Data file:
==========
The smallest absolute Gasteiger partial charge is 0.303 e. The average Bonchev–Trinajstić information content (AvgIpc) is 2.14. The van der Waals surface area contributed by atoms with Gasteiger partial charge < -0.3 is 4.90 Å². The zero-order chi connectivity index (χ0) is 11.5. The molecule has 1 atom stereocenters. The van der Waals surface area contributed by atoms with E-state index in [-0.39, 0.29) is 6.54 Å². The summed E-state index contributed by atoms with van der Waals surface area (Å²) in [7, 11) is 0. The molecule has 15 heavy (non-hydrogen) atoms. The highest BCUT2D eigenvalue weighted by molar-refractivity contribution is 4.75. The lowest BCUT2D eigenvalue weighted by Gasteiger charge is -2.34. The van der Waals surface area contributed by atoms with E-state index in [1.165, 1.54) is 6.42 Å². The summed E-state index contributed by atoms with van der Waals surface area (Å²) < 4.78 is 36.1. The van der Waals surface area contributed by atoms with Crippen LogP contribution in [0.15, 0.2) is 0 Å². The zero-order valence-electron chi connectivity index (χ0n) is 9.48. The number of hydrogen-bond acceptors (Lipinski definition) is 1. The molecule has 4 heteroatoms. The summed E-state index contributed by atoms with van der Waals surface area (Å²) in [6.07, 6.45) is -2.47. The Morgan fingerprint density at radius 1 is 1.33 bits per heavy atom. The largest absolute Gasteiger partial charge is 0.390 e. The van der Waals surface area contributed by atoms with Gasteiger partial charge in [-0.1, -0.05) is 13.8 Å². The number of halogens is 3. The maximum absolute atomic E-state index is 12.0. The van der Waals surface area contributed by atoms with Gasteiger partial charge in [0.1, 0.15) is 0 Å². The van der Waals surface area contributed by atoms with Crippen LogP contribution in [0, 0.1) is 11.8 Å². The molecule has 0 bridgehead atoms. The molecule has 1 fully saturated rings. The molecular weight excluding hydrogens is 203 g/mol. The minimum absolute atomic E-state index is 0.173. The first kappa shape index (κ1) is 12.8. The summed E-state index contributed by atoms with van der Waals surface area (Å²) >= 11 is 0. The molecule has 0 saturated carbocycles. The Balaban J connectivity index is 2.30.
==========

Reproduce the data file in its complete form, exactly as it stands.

The smallest absolute Gasteiger partial charge is 0.303 e. The average Bonchev–Trinajstić information content (AvgIpc) is 2.14. The van der Waals surface area contributed by atoms with Gasteiger partial charge < -0.3 is 4.90 Å². The zero-order chi connectivity index (χ0) is 11.5. The molecule has 1 atom stereocenters. The van der Waals surface area contributed by atoms with E-state index in [-0.39, 0.29) is 6.54 Å². The summed E-state index contributed by atoms with van der Waals surface area (Å²) in [7, 11) is 0. The molecule has 15 heavy (non-hydrogen) atoms. The highest BCUT2D eigenvalue weighted by molar-refractivity contribution is 4.75. The lowest BCUT2D eigenvalue weighted by Gasteiger charge is -2.34. The van der Waals surface area contributed by atoms with E-state index in [1.165, 1.54) is 6.42 Å². The summed E-state index contributed by atoms with van der Waals surface area (Å²) < 4.78 is 36.1. The van der Waals surface area contributed by atoms with Crippen LogP contribution in [0.15, 0.2) is 0 Å². The zero-order valence-electron chi connectivity index (χ0n) is 9.48. The number of hydrogen-bond acceptors (Lipinski definition) is 1. The molecule has 4 heteroatoms. The summed E-state index contributed by atoms with van der Waals surface area (Å²) in [6.07, 6.45) is -2.47. The Morgan fingerprint density at radius 1 is 1.33 bits per heavy atom. The largest absolute Gasteiger partial charge is 0.390 e. The van der Waals surface area contributed by atoms with Gasteiger partial charge in [-0.1, -0.05) is 13.8 Å². The number of halogens is 3. The maximum absolute atomic E-state index is 12.0. The van der Waals surface area contributed by atoms with Gasteiger partial charge in [0.1, 0.15) is 0 Å². The van der Waals surface area contributed by atoms with Crippen LogP contribution in [0, 0.1) is 11.8 Å². The molecule has 0 bridgehead atoms. The molecule has 1 fully saturated rings. The molecular weight excluding hydrogens is 203 g/mol. The minimum absolute atomic E-state index is 0.173. The first kappa shape index (κ1) is 12.8. The summed E-state index contributed by atoms with van der Waals surface area (Å²) >= 11 is 0. The molecule has 0 saturated carbocycles. The Balaban J connectivity index is 2.30.